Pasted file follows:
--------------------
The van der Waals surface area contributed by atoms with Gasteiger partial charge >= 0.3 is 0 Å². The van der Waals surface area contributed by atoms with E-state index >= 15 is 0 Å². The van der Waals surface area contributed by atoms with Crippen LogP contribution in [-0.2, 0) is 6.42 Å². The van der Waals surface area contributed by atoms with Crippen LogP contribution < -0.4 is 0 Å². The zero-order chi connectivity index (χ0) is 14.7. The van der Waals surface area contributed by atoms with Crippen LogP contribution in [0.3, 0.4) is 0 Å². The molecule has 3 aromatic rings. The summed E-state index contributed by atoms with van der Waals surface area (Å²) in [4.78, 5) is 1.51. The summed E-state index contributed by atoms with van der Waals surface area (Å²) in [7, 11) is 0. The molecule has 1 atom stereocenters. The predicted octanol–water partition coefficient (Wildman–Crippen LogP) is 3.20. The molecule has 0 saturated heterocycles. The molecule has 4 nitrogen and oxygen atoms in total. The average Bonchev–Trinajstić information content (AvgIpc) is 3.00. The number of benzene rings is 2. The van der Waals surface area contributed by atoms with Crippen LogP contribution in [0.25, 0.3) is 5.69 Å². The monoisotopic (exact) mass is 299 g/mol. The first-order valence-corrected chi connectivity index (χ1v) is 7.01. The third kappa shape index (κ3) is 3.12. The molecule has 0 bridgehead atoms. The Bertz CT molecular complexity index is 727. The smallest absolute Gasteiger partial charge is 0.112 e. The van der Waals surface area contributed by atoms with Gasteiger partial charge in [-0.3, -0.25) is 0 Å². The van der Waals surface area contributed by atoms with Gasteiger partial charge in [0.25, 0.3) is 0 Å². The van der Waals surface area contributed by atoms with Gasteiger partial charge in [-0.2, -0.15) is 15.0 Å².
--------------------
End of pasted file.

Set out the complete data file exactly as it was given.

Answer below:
The van der Waals surface area contributed by atoms with Gasteiger partial charge >= 0.3 is 0 Å². The van der Waals surface area contributed by atoms with E-state index >= 15 is 0 Å². The van der Waals surface area contributed by atoms with Crippen LogP contribution in [-0.2, 0) is 6.42 Å². The van der Waals surface area contributed by atoms with Crippen LogP contribution < -0.4 is 0 Å². The zero-order chi connectivity index (χ0) is 14.7. The van der Waals surface area contributed by atoms with Crippen LogP contribution in [0.3, 0.4) is 0 Å². The molecule has 3 aromatic rings. The summed E-state index contributed by atoms with van der Waals surface area (Å²) in [4.78, 5) is 1.51. The summed E-state index contributed by atoms with van der Waals surface area (Å²) in [7, 11) is 0. The molecule has 1 atom stereocenters. The predicted octanol–water partition coefficient (Wildman–Crippen LogP) is 3.20. The molecule has 0 saturated heterocycles. The molecule has 4 nitrogen and oxygen atoms in total. The average Bonchev–Trinajstić information content (AvgIpc) is 3.00. The number of benzene rings is 2. The van der Waals surface area contributed by atoms with Crippen LogP contribution in [0.25, 0.3) is 5.69 Å². The monoisotopic (exact) mass is 299 g/mol. The first-order valence-corrected chi connectivity index (χ1v) is 7.01. The third kappa shape index (κ3) is 3.12. The molecule has 0 bridgehead atoms. The Bertz CT molecular complexity index is 727. The smallest absolute Gasteiger partial charge is 0.112 e. The van der Waals surface area contributed by atoms with Gasteiger partial charge in [-0.3, -0.25) is 0 Å². The van der Waals surface area contributed by atoms with Gasteiger partial charge in [0.25, 0.3) is 0 Å². The van der Waals surface area contributed by atoms with Gasteiger partial charge in [-0.2, -0.15) is 15.0 Å².